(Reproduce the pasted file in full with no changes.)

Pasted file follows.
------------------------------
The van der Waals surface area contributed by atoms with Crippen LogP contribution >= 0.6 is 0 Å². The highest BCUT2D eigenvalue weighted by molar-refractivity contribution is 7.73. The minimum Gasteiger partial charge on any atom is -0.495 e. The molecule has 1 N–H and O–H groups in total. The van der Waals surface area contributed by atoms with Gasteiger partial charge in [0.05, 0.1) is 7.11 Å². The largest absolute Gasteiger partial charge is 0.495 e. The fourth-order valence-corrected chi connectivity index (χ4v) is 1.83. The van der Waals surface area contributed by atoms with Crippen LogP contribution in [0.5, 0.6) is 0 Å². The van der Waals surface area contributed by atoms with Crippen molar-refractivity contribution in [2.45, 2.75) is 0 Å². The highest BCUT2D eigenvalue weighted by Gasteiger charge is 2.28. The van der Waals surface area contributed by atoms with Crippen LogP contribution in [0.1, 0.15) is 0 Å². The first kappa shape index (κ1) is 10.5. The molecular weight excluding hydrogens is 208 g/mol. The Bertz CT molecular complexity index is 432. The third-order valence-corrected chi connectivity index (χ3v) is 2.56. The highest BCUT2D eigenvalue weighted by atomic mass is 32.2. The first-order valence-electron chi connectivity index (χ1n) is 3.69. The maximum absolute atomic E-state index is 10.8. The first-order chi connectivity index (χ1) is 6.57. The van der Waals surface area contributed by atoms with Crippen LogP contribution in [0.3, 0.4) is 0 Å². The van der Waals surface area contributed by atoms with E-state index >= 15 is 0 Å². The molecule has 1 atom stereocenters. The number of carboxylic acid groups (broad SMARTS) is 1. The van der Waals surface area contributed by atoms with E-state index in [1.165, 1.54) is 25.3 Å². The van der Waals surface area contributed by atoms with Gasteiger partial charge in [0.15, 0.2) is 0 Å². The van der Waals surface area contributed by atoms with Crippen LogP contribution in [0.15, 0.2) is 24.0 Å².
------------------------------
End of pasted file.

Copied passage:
The van der Waals surface area contributed by atoms with Crippen LogP contribution >= 0.6 is 0 Å². The highest BCUT2D eigenvalue weighted by molar-refractivity contribution is 7.73. The minimum Gasteiger partial charge on any atom is -0.495 e. The molecule has 1 N–H and O–H groups in total. The van der Waals surface area contributed by atoms with Gasteiger partial charge in [0.05, 0.1) is 7.11 Å². The largest absolute Gasteiger partial charge is 0.495 e. The fourth-order valence-corrected chi connectivity index (χ4v) is 1.83. The van der Waals surface area contributed by atoms with Crippen LogP contribution in [0.5, 0.6) is 0 Å². The van der Waals surface area contributed by atoms with Crippen molar-refractivity contribution in [2.45, 2.75) is 0 Å². The highest BCUT2D eigenvalue weighted by Gasteiger charge is 2.28. The van der Waals surface area contributed by atoms with Crippen LogP contribution in [0.1, 0.15) is 0 Å². The first kappa shape index (κ1) is 10.5. The molecular weight excluding hydrogens is 208 g/mol. The Bertz CT molecular complexity index is 432. The third-order valence-corrected chi connectivity index (χ3v) is 2.56. The highest BCUT2D eigenvalue weighted by atomic mass is 32.2. The first-order valence-electron chi connectivity index (χ1n) is 3.69. The maximum absolute atomic E-state index is 10.8. The first-order chi connectivity index (χ1) is 6.57. The van der Waals surface area contributed by atoms with Crippen LogP contribution in [0.3, 0.4) is 0 Å². The van der Waals surface area contributed by atoms with E-state index >= 15 is 0 Å². The molecule has 1 atom stereocenters. The number of carboxylic acid groups (broad SMARTS) is 1. The van der Waals surface area contributed by atoms with E-state index in [1.165, 1.54) is 25.3 Å². The van der Waals surface area contributed by atoms with Gasteiger partial charge in [0.15, 0.2) is 0 Å². The van der Waals surface area contributed by atoms with Crippen LogP contribution in [0.15, 0.2) is 24.0 Å².